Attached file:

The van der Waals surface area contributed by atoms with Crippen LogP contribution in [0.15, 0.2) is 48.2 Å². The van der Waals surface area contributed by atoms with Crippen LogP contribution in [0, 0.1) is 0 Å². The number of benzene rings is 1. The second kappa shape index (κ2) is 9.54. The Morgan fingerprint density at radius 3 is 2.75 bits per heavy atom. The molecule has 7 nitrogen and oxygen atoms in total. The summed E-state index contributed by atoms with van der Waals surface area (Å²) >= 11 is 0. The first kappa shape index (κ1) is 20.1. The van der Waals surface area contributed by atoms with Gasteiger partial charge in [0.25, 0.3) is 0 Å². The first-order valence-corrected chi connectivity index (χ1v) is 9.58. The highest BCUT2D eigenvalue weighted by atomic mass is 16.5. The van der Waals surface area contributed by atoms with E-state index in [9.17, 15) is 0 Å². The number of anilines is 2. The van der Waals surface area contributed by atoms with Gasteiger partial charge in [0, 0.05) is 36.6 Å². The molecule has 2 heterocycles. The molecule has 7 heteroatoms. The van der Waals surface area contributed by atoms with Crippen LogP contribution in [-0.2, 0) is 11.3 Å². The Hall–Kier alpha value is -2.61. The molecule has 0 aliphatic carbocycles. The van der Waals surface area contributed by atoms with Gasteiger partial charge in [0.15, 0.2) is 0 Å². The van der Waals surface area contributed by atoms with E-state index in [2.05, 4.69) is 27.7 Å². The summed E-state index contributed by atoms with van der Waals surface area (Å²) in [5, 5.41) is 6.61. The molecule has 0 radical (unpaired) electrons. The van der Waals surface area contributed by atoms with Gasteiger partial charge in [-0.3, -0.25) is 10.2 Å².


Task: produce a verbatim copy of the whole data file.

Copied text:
The van der Waals surface area contributed by atoms with Crippen LogP contribution in [0.15, 0.2) is 48.2 Å². The van der Waals surface area contributed by atoms with Crippen LogP contribution in [0, 0.1) is 0 Å². The number of benzene rings is 1. The second kappa shape index (κ2) is 9.54. The Morgan fingerprint density at radius 3 is 2.75 bits per heavy atom. The molecule has 7 nitrogen and oxygen atoms in total. The summed E-state index contributed by atoms with van der Waals surface area (Å²) >= 11 is 0. The first kappa shape index (κ1) is 20.1. The van der Waals surface area contributed by atoms with Gasteiger partial charge in [0.25, 0.3) is 0 Å². The first-order valence-corrected chi connectivity index (χ1v) is 9.58. The highest BCUT2D eigenvalue weighted by atomic mass is 16.5. The van der Waals surface area contributed by atoms with E-state index in [9.17, 15) is 0 Å². The number of anilines is 2. The van der Waals surface area contributed by atoms with Gasteiger partial charge in [0, 0.05) is 36.6 Å². The molecule has 2 heterocycles. The molecule has 7 heteroatoms. The van der Waals surface area contributed by atoms with Crippen LogP contribution in [-0.2, 0) is 11.3 Å². The Hall–Kier alpha value is -2.61. The molecule has 0 aliphatic carbocycles. The van der Waals surface area contributed by atoms with Gasteiger partial charge in [0.15, 0.2) is 0 Å². The van der Waals surface area contributed by atoms with E-state index in [2.05, 4.69) is 27.7 Å². The summed E-state index contributed by atoms with van der Waals surface area (Å²) in [5, 5.41) is 6.61. The molecule has 0 radical (unpaired) electrons. The van der Waals surface area contributed by atoms with Gasteiger partial charge in [-0.3, -0.25) is 10.2 Å².